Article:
Another cybersecurity company, Symantec, reported Flame popping up in Austria, Russia, Hong Kong, and the United Arab Emirates, too. Its researchers cited the "modular nature of this malware suggests that a group of developers have created it with the goal of maintaining the project over a long period of time; very likely along with a different set of individuals using the malware."
In tech-speak, Flame acts like a "worm," meaning it spreads by itself without the need for human intervention, opening up clandestine channels for moving stolen data out of the network back to its handlers and receiving updates and new spy modules that will help keep it effective for years.
Symantec reported that Flame's software allows its authors to "change functionality and behavior within one component without having to rework or even know about the other modules being used by the malware controllers."
Flame was only discovered by experts at Kaspersky Labs when they were called in by the International Telecommunication Union (ITU) to look into another still unknown, destructive malware program that had deleted data on computers in Western Asia. Kaspersky then discovered previously unrecognized Flame files, which had been sitting in Kaspersky's own databases for years.
Kaspersky says there's little doubt a nation-state built Flame. Not only is it enormously complex, but its focus is on espionage instead of the quick payoff typical of operations by cybercriminals.
One of the ITU partners in the investigation agrees with that assessment. CrySyS Lab, based at Budapest University of Technology and Economics in Hungary, released its own analysis of Flame, which it calls "sKyWIper."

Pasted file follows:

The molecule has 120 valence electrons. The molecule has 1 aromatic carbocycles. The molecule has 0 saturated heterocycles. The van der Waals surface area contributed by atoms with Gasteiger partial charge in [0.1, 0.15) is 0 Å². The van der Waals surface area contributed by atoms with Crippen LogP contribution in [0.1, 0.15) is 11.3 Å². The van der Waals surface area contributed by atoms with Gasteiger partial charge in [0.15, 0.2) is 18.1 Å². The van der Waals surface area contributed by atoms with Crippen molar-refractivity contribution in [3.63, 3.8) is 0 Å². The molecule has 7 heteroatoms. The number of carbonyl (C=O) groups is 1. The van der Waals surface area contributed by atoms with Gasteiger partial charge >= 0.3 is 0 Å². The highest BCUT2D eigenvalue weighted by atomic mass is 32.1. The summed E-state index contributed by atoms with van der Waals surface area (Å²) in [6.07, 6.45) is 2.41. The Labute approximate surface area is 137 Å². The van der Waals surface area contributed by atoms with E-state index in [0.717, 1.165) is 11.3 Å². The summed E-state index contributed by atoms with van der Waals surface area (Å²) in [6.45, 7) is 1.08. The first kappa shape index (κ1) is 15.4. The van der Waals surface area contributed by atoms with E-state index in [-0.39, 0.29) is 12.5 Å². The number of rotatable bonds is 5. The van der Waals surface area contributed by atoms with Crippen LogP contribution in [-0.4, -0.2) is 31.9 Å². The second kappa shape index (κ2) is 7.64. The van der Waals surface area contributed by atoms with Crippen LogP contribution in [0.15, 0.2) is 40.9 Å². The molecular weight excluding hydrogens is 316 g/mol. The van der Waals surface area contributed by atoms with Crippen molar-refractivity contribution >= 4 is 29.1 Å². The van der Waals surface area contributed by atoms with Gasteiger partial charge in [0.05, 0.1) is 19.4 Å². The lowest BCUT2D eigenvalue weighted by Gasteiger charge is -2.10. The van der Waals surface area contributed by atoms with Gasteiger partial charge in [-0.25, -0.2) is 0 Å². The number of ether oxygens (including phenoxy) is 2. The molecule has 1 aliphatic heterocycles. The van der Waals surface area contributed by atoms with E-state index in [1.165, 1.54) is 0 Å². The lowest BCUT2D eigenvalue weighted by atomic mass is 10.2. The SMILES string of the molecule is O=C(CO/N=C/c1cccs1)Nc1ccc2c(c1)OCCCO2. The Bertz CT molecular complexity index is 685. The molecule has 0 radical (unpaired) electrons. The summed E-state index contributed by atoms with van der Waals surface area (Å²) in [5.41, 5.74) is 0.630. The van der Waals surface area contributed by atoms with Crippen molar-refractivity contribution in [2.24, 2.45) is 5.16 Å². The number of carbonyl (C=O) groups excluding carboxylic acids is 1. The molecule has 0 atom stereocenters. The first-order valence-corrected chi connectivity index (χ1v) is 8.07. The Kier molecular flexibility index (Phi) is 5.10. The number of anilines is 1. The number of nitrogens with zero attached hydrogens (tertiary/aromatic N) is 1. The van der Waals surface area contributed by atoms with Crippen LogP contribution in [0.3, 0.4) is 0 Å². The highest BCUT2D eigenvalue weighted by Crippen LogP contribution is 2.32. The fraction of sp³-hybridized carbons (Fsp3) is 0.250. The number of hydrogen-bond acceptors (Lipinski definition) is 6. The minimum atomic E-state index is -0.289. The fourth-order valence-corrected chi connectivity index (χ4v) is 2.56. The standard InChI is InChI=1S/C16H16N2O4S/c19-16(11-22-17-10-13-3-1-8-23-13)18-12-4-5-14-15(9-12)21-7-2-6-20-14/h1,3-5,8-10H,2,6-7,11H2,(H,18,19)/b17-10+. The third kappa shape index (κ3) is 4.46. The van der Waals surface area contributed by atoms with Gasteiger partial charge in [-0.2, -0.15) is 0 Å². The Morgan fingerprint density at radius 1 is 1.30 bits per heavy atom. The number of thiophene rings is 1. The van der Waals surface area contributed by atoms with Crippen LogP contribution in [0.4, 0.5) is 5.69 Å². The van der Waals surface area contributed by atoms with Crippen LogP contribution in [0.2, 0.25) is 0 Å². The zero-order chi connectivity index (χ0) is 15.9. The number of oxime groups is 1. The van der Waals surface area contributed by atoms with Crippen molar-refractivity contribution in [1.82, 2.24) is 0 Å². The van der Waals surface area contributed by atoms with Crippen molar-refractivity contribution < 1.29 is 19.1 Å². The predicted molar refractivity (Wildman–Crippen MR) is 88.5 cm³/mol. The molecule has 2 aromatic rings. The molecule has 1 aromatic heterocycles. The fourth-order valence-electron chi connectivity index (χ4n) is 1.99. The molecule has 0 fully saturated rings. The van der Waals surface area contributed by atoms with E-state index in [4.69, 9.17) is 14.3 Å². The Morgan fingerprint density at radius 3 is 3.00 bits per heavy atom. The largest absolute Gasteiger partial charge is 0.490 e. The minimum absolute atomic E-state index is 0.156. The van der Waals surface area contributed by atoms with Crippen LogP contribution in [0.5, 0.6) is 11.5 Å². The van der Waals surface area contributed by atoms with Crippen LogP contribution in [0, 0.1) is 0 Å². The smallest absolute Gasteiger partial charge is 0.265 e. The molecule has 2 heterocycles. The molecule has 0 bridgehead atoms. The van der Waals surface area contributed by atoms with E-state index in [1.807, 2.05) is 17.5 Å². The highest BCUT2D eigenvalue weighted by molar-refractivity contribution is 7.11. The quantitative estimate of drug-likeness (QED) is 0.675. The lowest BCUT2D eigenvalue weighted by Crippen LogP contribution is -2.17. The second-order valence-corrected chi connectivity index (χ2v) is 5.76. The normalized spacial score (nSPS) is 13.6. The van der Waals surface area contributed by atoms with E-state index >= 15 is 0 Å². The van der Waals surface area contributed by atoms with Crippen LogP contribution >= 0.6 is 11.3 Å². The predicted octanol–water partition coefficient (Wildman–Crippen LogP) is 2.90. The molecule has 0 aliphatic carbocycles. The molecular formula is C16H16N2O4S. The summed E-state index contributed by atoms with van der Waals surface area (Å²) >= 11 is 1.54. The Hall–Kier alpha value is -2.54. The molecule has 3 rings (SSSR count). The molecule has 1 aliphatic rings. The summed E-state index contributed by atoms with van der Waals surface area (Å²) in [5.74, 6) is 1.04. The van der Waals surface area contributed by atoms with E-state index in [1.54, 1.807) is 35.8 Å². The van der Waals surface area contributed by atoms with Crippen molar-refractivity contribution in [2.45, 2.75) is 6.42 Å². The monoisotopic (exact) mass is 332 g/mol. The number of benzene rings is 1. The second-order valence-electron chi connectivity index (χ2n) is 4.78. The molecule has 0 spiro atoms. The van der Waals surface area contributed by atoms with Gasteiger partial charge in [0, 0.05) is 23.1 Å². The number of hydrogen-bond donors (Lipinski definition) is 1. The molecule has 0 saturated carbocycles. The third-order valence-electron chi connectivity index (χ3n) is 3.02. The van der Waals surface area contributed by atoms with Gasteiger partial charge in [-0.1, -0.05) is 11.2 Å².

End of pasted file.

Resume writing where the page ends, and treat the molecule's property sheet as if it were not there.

"The results of our technical analysis support the hypotheses that sKyWIper was developed by a government agency of a nation state with significant budget and effort, and it may be related to cyber warfare activities," CrySys concludes. It is "certainly the most sophisticated malware we encountered during our practice; arguably, it is the most complex malware ever found."
Flame may, in fact, be related to Stuxnet and another famous malware program known as Duqu, which experts say were probably developed by the same government team, although they say that's only a guess based on a couple of superficial technical similarities among Flame and others.
“We would position Flame as a project running parallel to Stuxnet and DuQu,” Kaspersky Labs said in its blog post Monday, suggesting that Flame would be a fallback in case Duqu was ever found.
For now, researchers acknowledge that much of Flame remains a mystery – as do parts of Stuxnet. Buried inside Stuxnet, for example, the file name Myrtus continues to provoke speculation.
Likewise, buried deep in Flame's code are file names that include: Boost, flame, flask, Jimmy, munch, snack, spotter, transport, euphoria, headache. Add to that list an entire barnyard of other cryptic file names buried even deeper: Gator, goat, frog, microbe, weasel, and Beetlejuice.
"We cannot conclude at this early stage that this thing [Flame] is designed strictly for espionage," says John Bumgarner, research director for the US Cyber Consequences Unit, a nonprofit security think tank that advises government and industry. "There's a likelihood it has other components to it that might have been designed to conduct sabotage. We just don't know yet what it can do."